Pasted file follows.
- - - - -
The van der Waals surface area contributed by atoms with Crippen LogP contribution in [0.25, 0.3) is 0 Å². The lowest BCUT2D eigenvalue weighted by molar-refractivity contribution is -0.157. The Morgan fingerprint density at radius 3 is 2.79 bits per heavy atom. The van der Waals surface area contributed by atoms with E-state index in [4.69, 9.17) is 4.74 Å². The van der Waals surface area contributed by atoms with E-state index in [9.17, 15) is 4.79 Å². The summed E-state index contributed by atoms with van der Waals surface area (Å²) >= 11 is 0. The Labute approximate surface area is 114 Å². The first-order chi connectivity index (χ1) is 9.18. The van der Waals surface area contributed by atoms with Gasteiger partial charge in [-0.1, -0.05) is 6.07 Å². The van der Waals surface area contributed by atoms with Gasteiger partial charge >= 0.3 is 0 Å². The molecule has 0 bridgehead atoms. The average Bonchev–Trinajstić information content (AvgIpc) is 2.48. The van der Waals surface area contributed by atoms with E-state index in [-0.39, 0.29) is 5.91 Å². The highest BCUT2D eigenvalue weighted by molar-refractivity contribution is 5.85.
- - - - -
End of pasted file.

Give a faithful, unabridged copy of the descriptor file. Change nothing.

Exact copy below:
The van der Waals surface area contributed by atoms with Crippen LogP contribution in [0.25, 0.3) is 0 Å². The lowest BCUT2D eigenvalue weighted by molar-refractivity contribution is -0.157. The Morgan fingerprint density at radius 3 is 2.79 bits per heavy atom. The van der Waals surface area contributed by atoms with E-state index in [4.69, 9.17) is 4.74 Å². The van der Waals surface area contributed by atoms with E-state index in [9.17, 15) is 4.79 Å². The summed E-state index contributed by atoms with van der Waals surface area (Å²) >= 11 is 0. The Labute approximate surface area is 114 Å². The first-order chi connectivity index (χ1) is 9.18. The van der Waals surface area contributed by atoms with Gasteiger partial charge in [-0.1, -0.05) is 6.07 Å². The van der Waals surface area contributed by atoms with Gasteiger partial charge >= 0.3 is 0 Å². The molecule has 0 bridgehead atoms. The average Bonchev–Trinajstić information content (AvgIpc) is 2.48. The van der Waals surface area contributed by atoms with E-state index in [-0.39, 0.29) is 5.91 Å². The highest BCUT2D eigenvalue weighted by molar-refractivity contribution is 5.85.